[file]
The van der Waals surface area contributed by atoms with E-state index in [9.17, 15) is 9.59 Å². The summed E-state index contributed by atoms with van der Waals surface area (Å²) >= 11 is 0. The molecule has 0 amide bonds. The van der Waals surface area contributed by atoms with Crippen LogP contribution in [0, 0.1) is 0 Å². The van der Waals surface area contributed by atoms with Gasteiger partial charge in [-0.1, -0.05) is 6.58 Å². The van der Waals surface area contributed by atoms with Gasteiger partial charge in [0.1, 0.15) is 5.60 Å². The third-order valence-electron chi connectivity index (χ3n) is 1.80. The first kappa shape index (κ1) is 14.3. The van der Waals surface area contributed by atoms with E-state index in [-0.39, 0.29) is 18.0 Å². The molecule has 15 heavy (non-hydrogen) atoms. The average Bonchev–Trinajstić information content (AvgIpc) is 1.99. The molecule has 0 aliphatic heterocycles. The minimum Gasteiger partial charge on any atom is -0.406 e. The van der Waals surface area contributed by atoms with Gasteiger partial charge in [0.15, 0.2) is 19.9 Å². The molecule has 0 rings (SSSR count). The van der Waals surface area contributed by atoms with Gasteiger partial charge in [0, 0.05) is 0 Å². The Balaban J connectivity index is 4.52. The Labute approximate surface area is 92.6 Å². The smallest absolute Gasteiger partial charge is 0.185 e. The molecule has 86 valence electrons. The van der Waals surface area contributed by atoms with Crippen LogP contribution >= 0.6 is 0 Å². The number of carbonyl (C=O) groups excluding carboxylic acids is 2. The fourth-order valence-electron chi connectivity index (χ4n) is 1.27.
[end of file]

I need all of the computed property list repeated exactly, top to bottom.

The van der Waals surface area contributed by atoms with E-state index in [9.17, 15) is 9.59 Å². The summed E-state index contributed by atoms with van der Waals surface area (Å²) >= 11 is 0. The molecule has 0 amide bonds. The van der Waals surface area contributed by atoms with Crippen LogP contribution in [0, 0.1) is 0 Å². The van der Waals surface area contributed by atoms with Gasteiger partial charge in [-0.1, -0.05) is 6.58 Å². The van der Waals surface area contributed by atoms with Gasteiger partial charge in [0.1, 0.15) is 5.60 Å². The third-order valence-electron chi connectivity index (χ3n) is 1.80. The first kappa shape index (κ1) is 14.3. The van der Waals surface area contributed by atoms with E-state index in [-0.39, 0.29) is 18.0 Å². The molecule has 15 heavy (non-hydrogen) atoms. The average Bonchev–Trinajstić information content (AvgIpc) is 1.99. The molecule has 0 aliphatic heterocycles. The minimum Gasteiger partial charge on any atom is -0.406 e. The van der Waals surface area contributed by atoms with Gasteiger partial charge in [0.15, 0.2) is 19.9 Å². The molecule has 0 rings (SSSR count). The van der Waals surface area contributed by atoms with Gasteiger partial charge in [0, 0.05) is 0 Å². The Balaban J connectivity index is 4.52. The Labute approximate surface area is 92.6 Å². The smallest absolute Gasteiger partial charge is 0.185 e. The molecule has 86 valence electrons. The van der Waals surface area contributed by atoms with Crippen LogP contribution >= 0.6 is 0 Å². The number of carbonyl (C=O) groups excluding carboxylic acids is 2. The fourth-order valence-electron chi connectivity index (χ4n) is 1.27.